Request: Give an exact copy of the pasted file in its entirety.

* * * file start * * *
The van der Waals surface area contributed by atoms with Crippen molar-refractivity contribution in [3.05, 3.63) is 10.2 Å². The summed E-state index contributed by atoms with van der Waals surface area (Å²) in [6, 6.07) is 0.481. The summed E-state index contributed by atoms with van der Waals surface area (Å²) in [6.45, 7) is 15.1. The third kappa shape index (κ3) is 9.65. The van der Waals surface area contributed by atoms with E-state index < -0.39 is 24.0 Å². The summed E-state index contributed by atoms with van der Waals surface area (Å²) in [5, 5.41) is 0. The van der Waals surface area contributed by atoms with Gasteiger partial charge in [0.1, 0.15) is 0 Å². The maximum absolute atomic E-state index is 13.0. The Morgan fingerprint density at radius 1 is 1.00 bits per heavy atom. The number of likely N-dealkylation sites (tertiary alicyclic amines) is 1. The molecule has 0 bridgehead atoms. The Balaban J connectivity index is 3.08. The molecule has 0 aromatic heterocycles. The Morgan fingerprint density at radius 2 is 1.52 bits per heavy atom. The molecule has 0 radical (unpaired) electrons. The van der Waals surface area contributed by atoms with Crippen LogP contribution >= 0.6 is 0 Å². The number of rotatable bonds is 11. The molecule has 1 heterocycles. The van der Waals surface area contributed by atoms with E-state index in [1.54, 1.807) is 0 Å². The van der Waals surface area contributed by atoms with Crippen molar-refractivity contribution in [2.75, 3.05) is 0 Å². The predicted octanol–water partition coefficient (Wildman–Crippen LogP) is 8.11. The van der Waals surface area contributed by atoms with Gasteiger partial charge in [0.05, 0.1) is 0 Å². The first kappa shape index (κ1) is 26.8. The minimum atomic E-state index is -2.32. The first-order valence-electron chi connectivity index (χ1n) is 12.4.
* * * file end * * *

The van der Waals surface area contributed by atoms with Crippen molar-refractivity contribution in [3.05, 3.63) is 10.2 Å². The summed E-state index contributed by atoms with van der Waals surface area (Å²) in [6, 6.07) is 0.481. The summed E-state index contributed by atoms with van der Waals surface area (Å²) in [6.45, 7) is 15.1. The third kappa shape index (κ3) is 9.65. The van der Waals surface area contributed by atoms with E-state index < -0.39 is 24.0 Å². The summed E-state index contributed by atoms with van der Waals surface area (Å²) in [5, 5.41) is 0. The van der Waals surface area contributed by atoms with Gasteiger partial charge in [0.1, 0.15) is 0 Å². The maximum absolute atomic E-state index is 13.0. The Morgan fingerprint density at radius 1 is 1.00 bits per heavy atom. The number of likely N-dealkylation sites (tertiary alicyclic amines) is 1. The molecule has 0 bridgehead atoms. The Balaban J connectivity index is 3.08. The molecule has 0 aromatic heterocycles. The Morgan fingerprint density at radius 2 is 1.52 bits per heavy atom. The molecule has 0 radical (unpaired) electrons. The van der Waals surface area contributed by atoms with Crippen LogP contribution >= 0.6 is 0 Å². The number of rotatable bonds is 11. The molecule has 1 heterocycles. The van der Waals surface area contributed by atoms with E-state index in [1.54, 1.807) is 0 Å². The van der Waals surface area contributed by atoms with Crippen molar-refractivity contribution in [2.75, 3.05) is 0 Å². The predicted octanol–water partition coefficient (Wildman–Crippen LogP) is 8.11. The van der Waals surface area contributed by atoms with Gasteiger partial charge in [0.05, 0.1) is 0 Å². The first kappa shape index (κ1) is 26.8. The minimum atomic E-state index is -2.32. The first-order valence-electron chi connectivity index (χ1n) is 12.4.